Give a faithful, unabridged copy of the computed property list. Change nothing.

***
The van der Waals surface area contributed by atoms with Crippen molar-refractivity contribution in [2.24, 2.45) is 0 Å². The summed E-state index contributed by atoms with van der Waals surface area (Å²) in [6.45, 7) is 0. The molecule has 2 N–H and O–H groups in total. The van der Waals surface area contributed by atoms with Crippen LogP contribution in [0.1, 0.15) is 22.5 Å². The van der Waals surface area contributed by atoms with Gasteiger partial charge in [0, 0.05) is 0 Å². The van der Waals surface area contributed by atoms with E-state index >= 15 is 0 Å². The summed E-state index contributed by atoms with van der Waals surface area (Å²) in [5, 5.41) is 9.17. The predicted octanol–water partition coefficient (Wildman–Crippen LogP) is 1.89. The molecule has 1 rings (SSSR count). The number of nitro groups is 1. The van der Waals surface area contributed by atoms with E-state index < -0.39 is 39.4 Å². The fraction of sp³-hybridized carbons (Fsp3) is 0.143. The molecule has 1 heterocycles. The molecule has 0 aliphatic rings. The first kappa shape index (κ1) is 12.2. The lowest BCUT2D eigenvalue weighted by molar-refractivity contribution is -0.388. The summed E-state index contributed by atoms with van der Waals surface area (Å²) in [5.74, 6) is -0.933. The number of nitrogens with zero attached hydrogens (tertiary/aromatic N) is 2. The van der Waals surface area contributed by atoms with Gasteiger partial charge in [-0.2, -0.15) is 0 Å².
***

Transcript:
The van der Waals surface area contributed by atoms with Crippen molar-refractivity contribution in [2.24, 2.45) is 0 Å². The summed E-state index contributed by atoms with van der Waals surface area (Å²) in [6.45, 7) is 0. The molecule has 2 N–H and O–H groups in total. The van der Waals surface area contributed by atoms with Crippen LogP contribution in [0.1, 0.15) is 22.5 Å². The van der Waals surface area contributed by atoms with Gasteiger partial charge in [0, 0.05) is 0 Å². The van der Waals surface area contributed by atoms with E-state index >= 15 is 0 Å². The summed E-state index contributed by atoms with van der Waals surface area (Å²) in [5, 5.41) is 9.17. The predicted octanol–water partition coefficient (Wildman–Crippen LogP) is 1.89. The molecule has 1 rings (SSSR count). The number of nitro groups is 1. The van der Waals surface area contributed by atoms with E-state index < -0.39 is 39.4 Å². The fraction of sp³-hybridized carbons (Fsp3) is 0.143. The molecule has 1 heterocycles. The molecule has 0 aliphatic rings. The first kappa shape index (κ1) is 12.2. The lowest BCUT2D eigenvalue weighted by molar-refractivity contribution is -0.388. The summed E-state index contributed by atoms with van der Waals surface area (Å²) in [5.74, 6) is -0.933. The number of nitrogens with zero attached hydrogens (tertiary/aromatic N) is 2. The van der Waals surface area contributed by atoms with Gasteiger partial charge in [-0.2, -0.15) is 0 Å².